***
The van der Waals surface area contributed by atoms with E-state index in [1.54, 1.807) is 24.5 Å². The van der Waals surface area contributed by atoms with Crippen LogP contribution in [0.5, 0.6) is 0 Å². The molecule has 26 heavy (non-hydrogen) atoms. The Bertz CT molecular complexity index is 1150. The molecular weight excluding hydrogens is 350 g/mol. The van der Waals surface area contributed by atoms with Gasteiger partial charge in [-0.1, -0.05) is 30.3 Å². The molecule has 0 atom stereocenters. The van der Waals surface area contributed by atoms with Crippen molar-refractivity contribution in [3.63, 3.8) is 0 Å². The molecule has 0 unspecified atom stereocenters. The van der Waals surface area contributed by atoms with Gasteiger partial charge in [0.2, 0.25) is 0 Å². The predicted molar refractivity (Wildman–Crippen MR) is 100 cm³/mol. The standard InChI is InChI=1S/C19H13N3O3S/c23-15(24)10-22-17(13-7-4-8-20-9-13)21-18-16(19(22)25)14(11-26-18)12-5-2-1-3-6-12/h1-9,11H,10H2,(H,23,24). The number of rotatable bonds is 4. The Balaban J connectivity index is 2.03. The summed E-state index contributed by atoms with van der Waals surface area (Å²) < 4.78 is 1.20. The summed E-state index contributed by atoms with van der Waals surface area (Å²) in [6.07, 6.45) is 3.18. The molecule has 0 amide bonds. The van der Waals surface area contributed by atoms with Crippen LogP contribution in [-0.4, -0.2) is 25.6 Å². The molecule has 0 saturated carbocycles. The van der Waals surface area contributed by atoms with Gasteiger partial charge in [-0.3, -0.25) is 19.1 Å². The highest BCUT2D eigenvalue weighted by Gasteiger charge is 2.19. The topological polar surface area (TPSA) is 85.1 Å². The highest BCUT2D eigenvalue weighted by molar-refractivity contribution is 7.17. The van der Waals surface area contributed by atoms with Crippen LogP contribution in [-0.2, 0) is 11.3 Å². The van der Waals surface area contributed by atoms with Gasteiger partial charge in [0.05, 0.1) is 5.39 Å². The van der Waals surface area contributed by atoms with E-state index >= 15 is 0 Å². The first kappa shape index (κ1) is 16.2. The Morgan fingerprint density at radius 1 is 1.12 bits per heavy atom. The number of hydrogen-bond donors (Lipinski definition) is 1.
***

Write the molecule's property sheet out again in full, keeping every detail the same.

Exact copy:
The van der Waals surface area contributed by atoms with E-state index in [1.54, 1.807) is 24.5 Å². The van der Waals surface area contributed by atoms with Crippen LogP contribution in [0.5, 0.6) is 0 Å². The molecule has 26 heavy (non-hydrogen) atoms. The Bertz CT molecular complexity index is 1150. The molecular weight excluding hydrogens is 350 g/mol. The van der Waals surface area contributed by atoms with Gasteiger partial charge in [-0.1, -0.05) is 30.3 Å². The molecule has 0 atom stereocenters. The van der Waals surface area contributed by atoms with Crippen molar-refractivity contribution in [3.63, 3.8) is 0 Å². The molecule has 0 unspecified atom stereocenters. The van der Waals surface area contributed by atoms with Gasteiger partial charge in [0.2, 0.25) is 0 Å². The predicted molar refractivity (Wildman–Crippen MR) is 100 cm³/mol. The standard InChI is InChI=1S/C19H13N3O3S/c23-15(24)10-22-17(13-7-4-8-20-9-13)21-18-16(19(22)25)14(11-26-18)12-5-2-1-3-6-12/h1-9,11H,10H2,(H,23,24). The number of rotatable bonds is 4. The Balaban J connectivity index is 2.03. The summed E-state index contributed by atoms with van der Waals surface area (Å²) < 4.78 is 1.20. The summed E-state index contributed by atoms with van der Waals surface area (Å²) in [6.07, 6.45) is 3.18. The molecule has 0 amide bonds. The van der Waals surface area contributed by atoms with Crippen LogP contribution in [-0.4, -0.2) is 25.6 Å². The molecule has 0 saturated carbocycles. The van der Waals surface area contributed by atoms with Gasteiger partial charge in [-0.3, -0.25) is 19.1 Å². The highest BCUT2D eigenvalue weighted by Gasteiger charge is 2.19. The topological polar surface area (TPSA) is 85.1 Å². The highest BCUT2D eigenvalue weighted by molar-refractivity contribution is 7.17. The van der Waals surface area contributed by atoms with Crippen LogP contribution in [-0.2, 0) is 11.3 Å². The van der Waals surface area contributed by atoms with Gasteiger partial charge in [0.05, 0.1) is 5.39 Å². The van der Waals surface area contributed by atoms with E-state index >= 15 is 0 Å². The first kappa shape index (κ1) is 16.2. The Morgan fingerprint density at radius 1 is 1.12 bits per heavy atom. The number of hydrogen-bond donors (Lipinski definition) is 1.